Glimpses Of Our Ancestors In Sussex - online book

With Sketches Of Sussex Characters, Remarkable Incidents &c

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Sussex Poets.                                 265
with very unpoetical surroundings, possess a natural taste for literature and pursue it with an ardour that amazes men of higher culture and to whom there are other roads of distinction open. The secret of this devotion lies, perhaps, in the fact that letters are a Republic, and that the veriest drudge or outcast of society—a slave like Epictetus, a tradesman like Defoe, a tinker like Bunyan—can win the highest literary honours and inscribe his name amongst the Immortals. The lists are open to all—the weapons are easily caught up—it is a melee in which king, noble, squire, yeoman, peasant, all fight with little or no advantage of rank or position; and if the prizes come "tardy off," they are, in the end, most equitably distributed by that ultimate Court of Appeal, the voice of Fame. The names of many Sussex competitors in this " gentle passage of Arms," which, like that of Ashby-de-la-Zouche, has its list of killed and wounded, might be added to the instances we have given, male and female. The columns of the Brighton Herald have for the last 70 years borne weekly testimony to the large amount of poetical talent that floats about the world, and, like other "airy nothings," seeks to give itself "a local habitation and a name." We have already tried to do a little justice to three lesser Sussex poets in Clio Rickman, a native of Lewes; Charles Verral, of Seaford; and George Frederick Richardson, of Brighton.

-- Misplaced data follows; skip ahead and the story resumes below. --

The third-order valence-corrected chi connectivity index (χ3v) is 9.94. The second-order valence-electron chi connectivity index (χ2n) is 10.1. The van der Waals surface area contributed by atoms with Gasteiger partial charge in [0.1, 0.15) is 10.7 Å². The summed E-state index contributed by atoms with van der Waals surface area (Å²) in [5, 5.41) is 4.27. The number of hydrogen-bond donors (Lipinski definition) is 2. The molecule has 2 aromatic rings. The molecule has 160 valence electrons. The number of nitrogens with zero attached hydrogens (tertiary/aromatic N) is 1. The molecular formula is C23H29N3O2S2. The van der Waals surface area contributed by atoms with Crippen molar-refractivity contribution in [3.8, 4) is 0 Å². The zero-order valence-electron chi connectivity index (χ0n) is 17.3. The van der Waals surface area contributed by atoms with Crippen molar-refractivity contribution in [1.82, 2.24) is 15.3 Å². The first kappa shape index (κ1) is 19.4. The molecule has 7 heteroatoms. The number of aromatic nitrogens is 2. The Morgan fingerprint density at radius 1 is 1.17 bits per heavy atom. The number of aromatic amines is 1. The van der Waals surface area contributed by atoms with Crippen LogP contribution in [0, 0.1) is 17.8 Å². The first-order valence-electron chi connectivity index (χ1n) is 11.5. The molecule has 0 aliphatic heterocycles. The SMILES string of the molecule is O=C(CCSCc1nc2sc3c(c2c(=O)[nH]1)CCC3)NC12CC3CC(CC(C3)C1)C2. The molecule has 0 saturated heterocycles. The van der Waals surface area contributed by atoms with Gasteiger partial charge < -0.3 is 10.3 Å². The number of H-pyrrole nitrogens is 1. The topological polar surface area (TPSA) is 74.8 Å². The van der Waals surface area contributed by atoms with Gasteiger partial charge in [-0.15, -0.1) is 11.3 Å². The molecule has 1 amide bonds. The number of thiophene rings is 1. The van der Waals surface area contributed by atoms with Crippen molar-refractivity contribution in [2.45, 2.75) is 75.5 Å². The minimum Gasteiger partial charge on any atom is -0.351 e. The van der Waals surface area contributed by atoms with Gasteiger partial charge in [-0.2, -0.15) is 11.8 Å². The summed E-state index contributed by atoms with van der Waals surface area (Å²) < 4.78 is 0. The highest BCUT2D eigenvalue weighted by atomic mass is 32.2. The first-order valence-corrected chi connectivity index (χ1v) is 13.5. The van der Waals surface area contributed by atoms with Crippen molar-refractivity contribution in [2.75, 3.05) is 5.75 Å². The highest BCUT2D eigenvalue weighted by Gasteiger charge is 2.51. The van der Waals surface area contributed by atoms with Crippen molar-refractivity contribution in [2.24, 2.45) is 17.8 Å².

With this latter we might associate two other Brightonians, both of whom gave promise of distinction, but passed away and " writ their names in water." The ties of friendship, in the one case, and of near relationship in the other, must be our excuse if we are guilty of partiality in singling out the names of Charles Stanhope Busby and William Henry Fleet as having given token in early life of more than average literary, and especially poetical, ability. The first was the author of the papers which, under the title of " Random Thoughts," appeared weekly in the Brighton Herald from January 12th, 1833, to December 27th, 1834, and which in­cluded not only Essays, Criticisms, and Sketches of Character,
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